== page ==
One of the major obstacles facing renewable energy co-operatives is the concern that, although they are a co-operative for the purposes of the Cooperative Corporations Act (Ontario) (the “CCA”), they may not be co-operatives for the purposes of the Income Tax Act (Canada) (the “ITA”).
In order to be a “co-operative corporation” for the purposes of the ITA, the corporation must, among things, satisfy the requirements set out in section 136(2)(a) of the ITA which requires:
The statute by or under which it was incorporated, its charter, articles of association or by-laws or its contracts with its members or its members and customers held out the prospect that payments would be made to them in proportion to patronage.
The concept of a “renewable energy co-operative” was introduced to address an issue relating to the “business with members” rule contained in the CCA. Because a renewable energy co-operative sells all of its electricity generated to the power grid, it could not satisfy the “business with members” test and, as such, its ability to remain a co-operative under the CCA would be in jeopardy. The “renewable energy co-operative” was created as an exception to the “business with members” rule.
However, the amendments made to the CCA in creating the “renewable energy co-operative” concept created a problem for renewable energy co-operatives seeking to be RRSP eligible. The concept of “patronage” is relatively unique to co-operatives. In for-profit businesses, payments to shareholders are customarily made by dividends. Dividends are based on the amount and class of investment in a business.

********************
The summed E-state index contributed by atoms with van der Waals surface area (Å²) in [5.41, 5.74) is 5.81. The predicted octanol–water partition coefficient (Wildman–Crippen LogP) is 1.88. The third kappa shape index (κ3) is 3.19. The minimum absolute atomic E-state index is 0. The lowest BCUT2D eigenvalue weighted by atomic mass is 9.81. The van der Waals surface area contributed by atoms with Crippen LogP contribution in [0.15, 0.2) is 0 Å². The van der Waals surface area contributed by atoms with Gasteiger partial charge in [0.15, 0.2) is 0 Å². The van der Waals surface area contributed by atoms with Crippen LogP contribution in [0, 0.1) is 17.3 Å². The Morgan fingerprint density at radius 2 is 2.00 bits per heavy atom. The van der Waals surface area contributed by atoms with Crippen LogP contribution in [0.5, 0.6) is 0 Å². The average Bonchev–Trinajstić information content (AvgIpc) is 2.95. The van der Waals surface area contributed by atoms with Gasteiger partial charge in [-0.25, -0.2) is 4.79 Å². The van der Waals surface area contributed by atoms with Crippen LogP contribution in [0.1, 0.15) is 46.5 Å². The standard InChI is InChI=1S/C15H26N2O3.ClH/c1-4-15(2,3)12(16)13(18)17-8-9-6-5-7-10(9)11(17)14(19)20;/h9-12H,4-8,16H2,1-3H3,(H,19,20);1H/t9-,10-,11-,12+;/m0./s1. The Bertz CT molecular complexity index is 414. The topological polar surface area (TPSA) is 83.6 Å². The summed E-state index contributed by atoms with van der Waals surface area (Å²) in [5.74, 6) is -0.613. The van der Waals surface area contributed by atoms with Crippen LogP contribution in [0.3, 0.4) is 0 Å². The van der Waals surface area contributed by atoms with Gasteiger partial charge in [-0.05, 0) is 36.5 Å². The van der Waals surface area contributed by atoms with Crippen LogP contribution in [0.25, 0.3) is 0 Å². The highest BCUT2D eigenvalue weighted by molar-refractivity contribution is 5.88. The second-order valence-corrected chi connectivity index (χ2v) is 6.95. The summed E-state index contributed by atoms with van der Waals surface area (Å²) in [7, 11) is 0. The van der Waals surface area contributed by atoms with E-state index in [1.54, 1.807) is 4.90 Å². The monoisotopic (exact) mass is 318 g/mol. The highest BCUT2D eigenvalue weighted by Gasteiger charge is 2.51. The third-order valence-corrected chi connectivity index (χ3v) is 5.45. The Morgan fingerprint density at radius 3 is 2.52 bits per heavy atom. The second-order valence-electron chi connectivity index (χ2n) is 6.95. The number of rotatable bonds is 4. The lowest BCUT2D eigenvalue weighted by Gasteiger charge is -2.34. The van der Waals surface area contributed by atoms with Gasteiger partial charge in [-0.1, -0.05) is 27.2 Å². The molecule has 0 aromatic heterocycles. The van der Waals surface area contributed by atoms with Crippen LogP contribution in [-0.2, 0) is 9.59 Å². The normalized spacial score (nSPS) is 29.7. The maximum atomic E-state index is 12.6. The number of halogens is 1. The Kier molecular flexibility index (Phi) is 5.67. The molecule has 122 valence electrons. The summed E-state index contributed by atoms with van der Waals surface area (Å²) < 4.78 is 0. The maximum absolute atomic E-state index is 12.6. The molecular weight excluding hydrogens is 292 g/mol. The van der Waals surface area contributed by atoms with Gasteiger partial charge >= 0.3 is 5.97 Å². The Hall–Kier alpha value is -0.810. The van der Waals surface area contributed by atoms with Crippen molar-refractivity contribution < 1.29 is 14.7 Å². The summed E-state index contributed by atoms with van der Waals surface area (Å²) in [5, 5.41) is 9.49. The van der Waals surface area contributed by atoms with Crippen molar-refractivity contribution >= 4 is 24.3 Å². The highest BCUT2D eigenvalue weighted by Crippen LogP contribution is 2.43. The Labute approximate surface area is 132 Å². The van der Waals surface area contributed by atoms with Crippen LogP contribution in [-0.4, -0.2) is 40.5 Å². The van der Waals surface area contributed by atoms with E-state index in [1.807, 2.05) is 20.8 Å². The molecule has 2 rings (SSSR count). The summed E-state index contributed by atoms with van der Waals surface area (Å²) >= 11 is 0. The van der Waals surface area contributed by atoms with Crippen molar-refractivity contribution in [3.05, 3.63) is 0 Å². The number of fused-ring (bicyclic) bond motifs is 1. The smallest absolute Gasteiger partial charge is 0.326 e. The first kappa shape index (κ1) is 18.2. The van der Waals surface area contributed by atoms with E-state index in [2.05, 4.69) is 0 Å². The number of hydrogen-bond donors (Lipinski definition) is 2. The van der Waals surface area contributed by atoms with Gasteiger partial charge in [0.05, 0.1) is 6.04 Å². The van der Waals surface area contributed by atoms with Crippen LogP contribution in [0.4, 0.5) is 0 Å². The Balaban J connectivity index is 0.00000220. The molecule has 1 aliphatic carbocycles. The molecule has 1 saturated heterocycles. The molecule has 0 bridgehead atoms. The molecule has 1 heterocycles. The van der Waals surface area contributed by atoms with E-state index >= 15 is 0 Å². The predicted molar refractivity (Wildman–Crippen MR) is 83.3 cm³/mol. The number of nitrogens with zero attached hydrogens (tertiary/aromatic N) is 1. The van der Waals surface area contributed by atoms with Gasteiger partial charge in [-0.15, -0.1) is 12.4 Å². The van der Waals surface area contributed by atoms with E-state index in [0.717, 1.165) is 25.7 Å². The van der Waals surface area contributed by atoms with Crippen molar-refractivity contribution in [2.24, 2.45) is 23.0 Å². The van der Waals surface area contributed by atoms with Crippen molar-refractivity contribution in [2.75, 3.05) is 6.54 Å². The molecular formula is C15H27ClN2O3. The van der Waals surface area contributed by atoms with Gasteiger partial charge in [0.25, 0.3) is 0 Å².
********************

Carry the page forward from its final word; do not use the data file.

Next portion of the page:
Patronage is based on the amount of business done by members. Section 55(3) of the CCA provides:
The amount that is allocated, credited or paid in each fiscal year to members or non-members of a co-operative other than a renewable energy co-operative (emphasis mine) is known as the patronage return.
Section 55(6) of the CCA provides:
The surplus arising from the business of a renewable energy co-operative in each fiscal year shall be allocated, credited or paid to the members in accordance with the by-laws of the co-operative.
Given the foregoing, section 55(3) of the CCA provides that an amount paid to members or non-members of a co-operative other than a renewable energy co-operative is patronage. Amounts paid to members of renewable energy co-operatives are not patronage but surplus. Given this, a renewable energy co-operative is not a “co-operative” for the purposes of the ITA.
It has been said that where one door closes another opens. Interestingly enough, it may be the problem creates the solution. Renewable energy co-operatives may want to consider becoming a “public corporation” for the purposes of the ITA. A “public corporation” is, pursuant to the provisions of the ITA Regulations, a qualified investment for both Registered Retirement Savings Plans ("RRSPs") and Registered Retirement Income Funds ("RRIFs"). In addition, pursuant to the Regulations to the ITA, a bond, debenture, note or similar obligation of a public corporation is a qualified investment for RRSPs and RRIFs.
Can a renewable energy co-operative become a public corporation? The Regulations to the ITA prescribe that certain conditions must be satisfied for “a corporation other than a co-operative corporation (within the meaning assigned by section 136 of the Act)” (emphasis mine) to be a public corporation. However, as noted above, a renewable energy co-operative is not a “co-operative corporation” for the purposes of section 136 of the ITA. As a result, it would appear that a renewable energy co-operative could become a “public corporation” for the purposes of the ITA provided the following conditions can be satisfied.